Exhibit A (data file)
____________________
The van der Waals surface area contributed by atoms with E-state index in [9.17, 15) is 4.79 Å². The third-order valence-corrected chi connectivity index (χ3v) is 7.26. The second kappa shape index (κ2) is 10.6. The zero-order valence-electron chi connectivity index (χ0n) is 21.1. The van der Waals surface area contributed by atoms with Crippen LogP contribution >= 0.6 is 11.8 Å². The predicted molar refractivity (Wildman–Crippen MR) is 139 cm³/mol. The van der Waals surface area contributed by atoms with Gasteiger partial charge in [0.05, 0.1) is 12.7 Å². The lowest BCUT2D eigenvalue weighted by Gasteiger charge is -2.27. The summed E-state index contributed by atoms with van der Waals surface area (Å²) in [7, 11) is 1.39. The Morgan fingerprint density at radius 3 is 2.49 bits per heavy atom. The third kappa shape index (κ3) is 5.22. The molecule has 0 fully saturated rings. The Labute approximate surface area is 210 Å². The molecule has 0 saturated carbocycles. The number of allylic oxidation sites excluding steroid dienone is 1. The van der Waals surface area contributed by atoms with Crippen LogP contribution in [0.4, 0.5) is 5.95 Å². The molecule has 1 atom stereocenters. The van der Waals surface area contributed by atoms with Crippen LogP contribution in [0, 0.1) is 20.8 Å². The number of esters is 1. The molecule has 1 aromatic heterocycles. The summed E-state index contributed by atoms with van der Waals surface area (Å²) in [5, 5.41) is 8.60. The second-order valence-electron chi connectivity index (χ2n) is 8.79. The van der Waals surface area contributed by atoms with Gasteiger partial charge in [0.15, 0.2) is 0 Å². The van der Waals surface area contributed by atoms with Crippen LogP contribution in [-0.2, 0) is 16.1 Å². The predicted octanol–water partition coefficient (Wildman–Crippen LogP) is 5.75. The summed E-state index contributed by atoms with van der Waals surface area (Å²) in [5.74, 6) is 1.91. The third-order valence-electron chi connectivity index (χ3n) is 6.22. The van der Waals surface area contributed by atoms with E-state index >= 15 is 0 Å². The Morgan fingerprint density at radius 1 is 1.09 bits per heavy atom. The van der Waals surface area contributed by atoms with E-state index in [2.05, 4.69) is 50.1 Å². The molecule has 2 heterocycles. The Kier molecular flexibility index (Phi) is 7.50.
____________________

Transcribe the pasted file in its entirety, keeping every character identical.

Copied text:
The van der Waals surface area contributed by atoms with E-state index in [9.17, 15) is 4.79 Å². The third-order valence-corrected chi connectivity index (χ3v) is 7.26. The second kappa shape index (κ2) is 10.6. The zero-order valence-electron chi connectivity index (χ0n) is 21.1. The van der Waals surface area contributed by atoms with Crippen LogP contribution >= 0.6 is 11.8 Å². The predicted molar refractivity (Wildman–Crippen MR) is 139 cm³/mol. The van der Waals surface area contributed by atoms with Gasteiger partial charge in [0.05, 0.1) is 12.7 Å². The lowest BCUT2D eigenvalue weighted by Gasteiger charge is -2.27. The summed E-state index contributed by atoms with van der Waals surface area (Å²) in [7, 11) is 1.39. The Morgan fingerprint density at radius 3 is 2.49 bits per heavy atom. The third kappa shape index (κ3) is 5.22. The molecule has 0 fully saturated rings. The Labute approximate surface area is 210 Å². The molecule has 0 saturated carbocycles. The number of allylic oxidation sites excluding steroid dienone is 1. The van der Waals surface area contributed by atoms with Crippen LogP contribution in [0.4, 0.5) is 5.95 Å². The molecule has 1 atom stereocenters. The van der Waals surface area contributed by atoms with Crippen LogP contribution in [0, 0.1) is 20.8 Å². The number of esters is 1. The molecule has 1 aromatic heterocycles. The summed E-state index contributed by atoms with van der Waals surface area (Å²) in [5, 5.41) is 8.60. The second-order valence-electron chi connectivity index (χ2n) is 8.79. The van der Waals surface area contributed by atoms with Gasteiger partial charge in [0.15, 0.2) is 0 Å². The van der Waals surface area contributed by atoms with Crippen LogP contribution in [-0.2, 0) is 16.1 Å². The predicted octanol–water partition coefficient (Wildman–Crippen LogP) is 5.75. The summed E-state index contributed by atoms with van der Waals surface area (Å²) in [5.74, 6) is 1.91. The third-order valence-electron chi connectivity index (χ3n) is 6.22. The van der Waals surface area contributed by atoms with E-state index >= 15 is 0 Å². The Morgan fingerprint density at radius 1 is 1.09 bits per heavy atom. The van der Waals surface area contributed by atoms with E-state index in [2.05, 4.69) is 50.1 Å². The molecule has 2 heterocycles. The Kier molecular flexibility index (Phi) is 7.50.